This reports the first identification, in any species, of the microbiome as a key mediator of developmental stress-induced longevity. We found that mild oxidative stress during development robustly increases lifespan via the selective elimination of Acetobacter from the microbiome. This study also highlights that targeted remodelling of the early-life microbiome can provide an efficient strategy for extending healthspan and lifespan.
Coordinated changes in cellular behavior ensure the lifelong maintenance of the hippocampal stem cell population
Stem cell numbers in the hippocampus of young adults stabilise due to coordinated changes in stem cell behaviour which ensures lifelong hippocampal neurogenesis, according to new research from the Guillemot lab.
Long-range signaling activation and local inhibition separate the mesoderm and endoderm lineages
The induction of endoderm and mesoderm by the signalling molecule Nodal has long been a textbook example of how a morphogen patterns vertebrate tissues. This study overturned the view that tissues are patterned through a single long-range morphogen gradient. Instead we demonstrated that Nodal functions in an incoherent feedforward loop with Fgf, to determine endoderm and mesoderm specification. Nodal induces long-range Fgf signaling, which is required for mesoderm induction, while simultaneously inducing a cell-autonomous Fgf signaling inhibitor within cells destined to become endoderm. This work represents a major step forward in deciphering the organising principles underlying early embryonic patterning.
Mutations in SKI in Shprintzen-Goldberg syndrome lead to attenuated TGF-β responses through SKI stabilization
Using a combination of structural biology, genome editing, and biochemistry, a new study from the Hill lab showed that Shprintzen–Goldberg syndrome is associated with an attenuation of TGF-β-induced transcriptional responses, and not enhancement, as previously predicted.
Plasmodium-specific atypical memory B cells are short-lived activated B cells
This paper provides strong evidence that “atypical” B cells are short-lived activated B cells, and are probably the result of chronic stimulation and not the cause of chronic malaria. This questions the commonly held view that atypical B cells are evidence of an aberrant or defective response in malaria.
Sex reversal following deletion of a single distal enhancer of Sox9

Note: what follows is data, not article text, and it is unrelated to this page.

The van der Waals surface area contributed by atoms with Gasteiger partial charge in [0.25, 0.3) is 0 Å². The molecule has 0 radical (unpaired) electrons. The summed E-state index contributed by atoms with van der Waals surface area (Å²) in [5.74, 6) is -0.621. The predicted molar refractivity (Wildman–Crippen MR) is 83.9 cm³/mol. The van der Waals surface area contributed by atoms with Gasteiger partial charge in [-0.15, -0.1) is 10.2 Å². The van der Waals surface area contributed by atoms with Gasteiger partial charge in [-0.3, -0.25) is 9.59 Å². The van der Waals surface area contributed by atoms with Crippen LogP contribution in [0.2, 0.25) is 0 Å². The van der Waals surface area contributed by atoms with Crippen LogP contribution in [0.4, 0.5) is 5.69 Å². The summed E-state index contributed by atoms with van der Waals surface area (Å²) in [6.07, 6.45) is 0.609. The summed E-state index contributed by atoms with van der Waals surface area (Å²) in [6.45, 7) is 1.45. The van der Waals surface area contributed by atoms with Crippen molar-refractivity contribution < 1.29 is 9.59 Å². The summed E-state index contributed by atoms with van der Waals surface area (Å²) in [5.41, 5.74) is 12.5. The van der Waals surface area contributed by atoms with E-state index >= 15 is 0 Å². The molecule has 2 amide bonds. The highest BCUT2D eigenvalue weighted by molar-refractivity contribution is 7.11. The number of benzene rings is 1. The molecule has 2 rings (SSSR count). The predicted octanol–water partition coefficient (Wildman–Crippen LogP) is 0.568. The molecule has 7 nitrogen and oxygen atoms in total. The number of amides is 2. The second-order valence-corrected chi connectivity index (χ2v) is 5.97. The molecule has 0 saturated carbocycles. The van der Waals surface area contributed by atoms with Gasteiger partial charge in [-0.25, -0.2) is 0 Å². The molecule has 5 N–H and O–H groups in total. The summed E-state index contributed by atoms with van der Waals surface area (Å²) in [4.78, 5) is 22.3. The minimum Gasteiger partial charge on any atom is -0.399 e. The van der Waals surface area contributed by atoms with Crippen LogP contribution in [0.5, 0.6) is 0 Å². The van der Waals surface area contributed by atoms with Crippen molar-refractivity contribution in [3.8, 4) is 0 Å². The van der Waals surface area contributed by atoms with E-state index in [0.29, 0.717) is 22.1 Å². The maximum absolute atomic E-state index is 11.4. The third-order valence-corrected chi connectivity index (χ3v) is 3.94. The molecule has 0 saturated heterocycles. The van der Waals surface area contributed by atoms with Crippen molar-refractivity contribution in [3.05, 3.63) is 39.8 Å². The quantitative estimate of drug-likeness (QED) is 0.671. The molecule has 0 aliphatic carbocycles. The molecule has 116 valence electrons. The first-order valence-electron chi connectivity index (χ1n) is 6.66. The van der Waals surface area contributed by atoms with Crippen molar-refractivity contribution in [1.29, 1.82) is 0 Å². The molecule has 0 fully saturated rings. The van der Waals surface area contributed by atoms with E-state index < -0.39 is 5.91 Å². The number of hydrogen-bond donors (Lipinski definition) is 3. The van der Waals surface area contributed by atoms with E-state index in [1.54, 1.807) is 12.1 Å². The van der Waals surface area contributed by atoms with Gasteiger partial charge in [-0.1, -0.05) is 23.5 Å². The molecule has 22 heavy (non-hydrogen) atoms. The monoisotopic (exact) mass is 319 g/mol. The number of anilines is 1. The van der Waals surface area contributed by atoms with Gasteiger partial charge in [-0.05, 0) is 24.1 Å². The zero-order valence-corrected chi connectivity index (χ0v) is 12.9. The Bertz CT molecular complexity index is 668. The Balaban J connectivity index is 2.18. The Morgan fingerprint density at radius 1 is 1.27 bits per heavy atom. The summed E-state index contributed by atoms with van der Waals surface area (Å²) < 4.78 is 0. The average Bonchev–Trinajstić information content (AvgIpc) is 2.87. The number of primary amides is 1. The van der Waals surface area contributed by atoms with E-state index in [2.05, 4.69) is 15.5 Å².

This systematic study revealed the complexity of the Sox9 regulatory region, but just one enhancer, “Enh13”, was shown by mutation studies to be essential for testis and subsequent male development. Sox9 expression is at the same very low level in XY Enh13 mutant embryos as in control XX gonads. Enh13 is efficiently bound by Sry in vivo and functions to initiate Sertoli cell fate during a short time window. This is in contrast to other redundant enhancers (e.g. TES) that bind Sry, but act later. This study helped explain Disorders of Sex Differentiation (DSDs), due to deletions and duplications mapping far upstream of Sox9, where the human Enh13 equivalent is located, as well as showing that some enhancers can be pioneering rather than redundant.
SOX2 is required independently in both stem and differentiated cells for pituitary tumorigenesis in p27-null mice
Tumour development depends on cell intrinsic dysfunction, but extrinsic factors can also be important drivers. Deletion of p27, which is downregulated in many tumours, predominantly gives pituitary tumours in mice. Sox2, which is transcriptionally derepressed in the absence of P27, is also important for tumorigenesis in this and other systems. Using various approaches, we establish the regulatory interaction in vivo of SOX2 and p27 and show that SOX2 is required independently, both cell-autonomously in the endocrine cells that form the tumours and non-cell-autonomously, in adjacent pituitary stem cells, to orchestrate tumorigenesis in the absence of P27.
Frequent loss-of-heterozygosity in CRISPR-Cas9–edited early human embryos
Crick researchers, including Kathy Niakan and James Turner, have revealed that CRISPR-Cas9 genome editing can lead to unintended mutations at the targeted section of DNA in early human embryos. The work highlights the need for greater awareness of and further research into the effects of CRISPR-Cas9 genome editing, especially when used to edit human DNA in laboratory research.